Renewables

Romania’s Ministry of Energy is putting EUR 17.6 billion of EU funds to work

Romania Ministry Energy putting EUR 17 6 billion EU Modernisation Fund to work Burduja

Photo: Sebastian Burduja / Facebook

Published

January 22, 2024

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Published:

January 22, 2024

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Scheduled to be launched on March 1, two public calls in Romania will enable companies to get a total of EUR 815 million in grants for renewable electricity projects. Minister of Energy Sebastian Burduja said that the subsidies would cover 2 GW. The package is from EU funds of EUR 17.6 billion in total. Contracts were already signed for EUR 1.6 billion from the National Recovery and Resilience Plan.

The Ministry of Energy of Romania has EUR 16 billion in grants at its disposal from the European Union’s Modernisation Fund and proposals for public calls for an overall EUR 815 million are currently under public consultation. Officials estimated that investors would be able to submit their renewable electricity projects from March 1.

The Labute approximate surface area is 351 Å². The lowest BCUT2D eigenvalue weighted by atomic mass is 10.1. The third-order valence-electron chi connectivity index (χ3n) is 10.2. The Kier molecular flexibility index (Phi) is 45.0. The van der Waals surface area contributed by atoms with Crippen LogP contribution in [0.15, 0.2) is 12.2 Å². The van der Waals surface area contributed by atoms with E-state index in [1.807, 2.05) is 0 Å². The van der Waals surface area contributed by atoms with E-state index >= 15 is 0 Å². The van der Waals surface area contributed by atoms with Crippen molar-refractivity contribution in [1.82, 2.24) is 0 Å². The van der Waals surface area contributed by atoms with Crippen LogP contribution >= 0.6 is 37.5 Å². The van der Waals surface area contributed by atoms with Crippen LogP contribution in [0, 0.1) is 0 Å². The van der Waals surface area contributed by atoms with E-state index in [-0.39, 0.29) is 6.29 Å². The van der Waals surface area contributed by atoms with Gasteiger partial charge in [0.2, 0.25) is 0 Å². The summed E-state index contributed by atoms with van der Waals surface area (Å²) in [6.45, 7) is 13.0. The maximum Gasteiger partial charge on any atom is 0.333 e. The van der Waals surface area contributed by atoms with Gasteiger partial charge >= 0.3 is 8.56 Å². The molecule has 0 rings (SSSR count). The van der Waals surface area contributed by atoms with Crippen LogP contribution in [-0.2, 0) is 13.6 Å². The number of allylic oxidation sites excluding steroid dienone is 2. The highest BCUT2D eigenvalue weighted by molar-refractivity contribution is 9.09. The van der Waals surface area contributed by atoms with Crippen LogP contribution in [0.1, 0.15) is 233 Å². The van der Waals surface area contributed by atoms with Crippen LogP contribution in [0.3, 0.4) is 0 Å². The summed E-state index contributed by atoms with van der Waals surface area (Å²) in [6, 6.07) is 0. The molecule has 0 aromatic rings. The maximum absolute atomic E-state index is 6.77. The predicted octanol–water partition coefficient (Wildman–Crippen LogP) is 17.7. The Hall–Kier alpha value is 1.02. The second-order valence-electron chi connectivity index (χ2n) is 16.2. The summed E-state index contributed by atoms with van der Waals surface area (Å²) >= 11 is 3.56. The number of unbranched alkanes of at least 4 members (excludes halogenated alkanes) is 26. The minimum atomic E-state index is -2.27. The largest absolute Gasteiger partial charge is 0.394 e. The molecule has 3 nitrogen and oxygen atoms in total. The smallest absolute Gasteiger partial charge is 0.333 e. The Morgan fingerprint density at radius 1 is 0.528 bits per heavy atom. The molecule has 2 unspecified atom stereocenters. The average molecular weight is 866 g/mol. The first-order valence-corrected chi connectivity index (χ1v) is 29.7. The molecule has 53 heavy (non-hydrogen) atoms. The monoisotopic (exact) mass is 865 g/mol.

Contracts were recently signed for subsidies of an overall EUR 1.6 billion from the National Recovery and Resilience Plan for 1.7 GW, Minister of Energy Sebastian Burduja noted. A large part should be completed by the end of the year, he pointed out.

In addition, contracts for grant programs worth more than EUR 6 billion in total from the Modernisation Fund were signed so far, the minister said. They were for the modernization of the electricity distribution system and support for prosumers.

Beneficiaries have signed contracts for EUR 6 billion from the EU’s Modernisation Fund

Applications from public authorities for solar and wind power projects for self-consumption are under evaluation. Furthermore, calls for heating systems will be launched by mid-year, Burduja added.

Next up would be the programs for energy storage and biomass and the auctions for market premiums for photovoltaics and wind farms under contracts for difference (CfDs), he revealed. The CfDs will secure a fixed price for 15 years under a EUR 3 billion support mechanism, also from the Modernisation Fund, Burduja explained.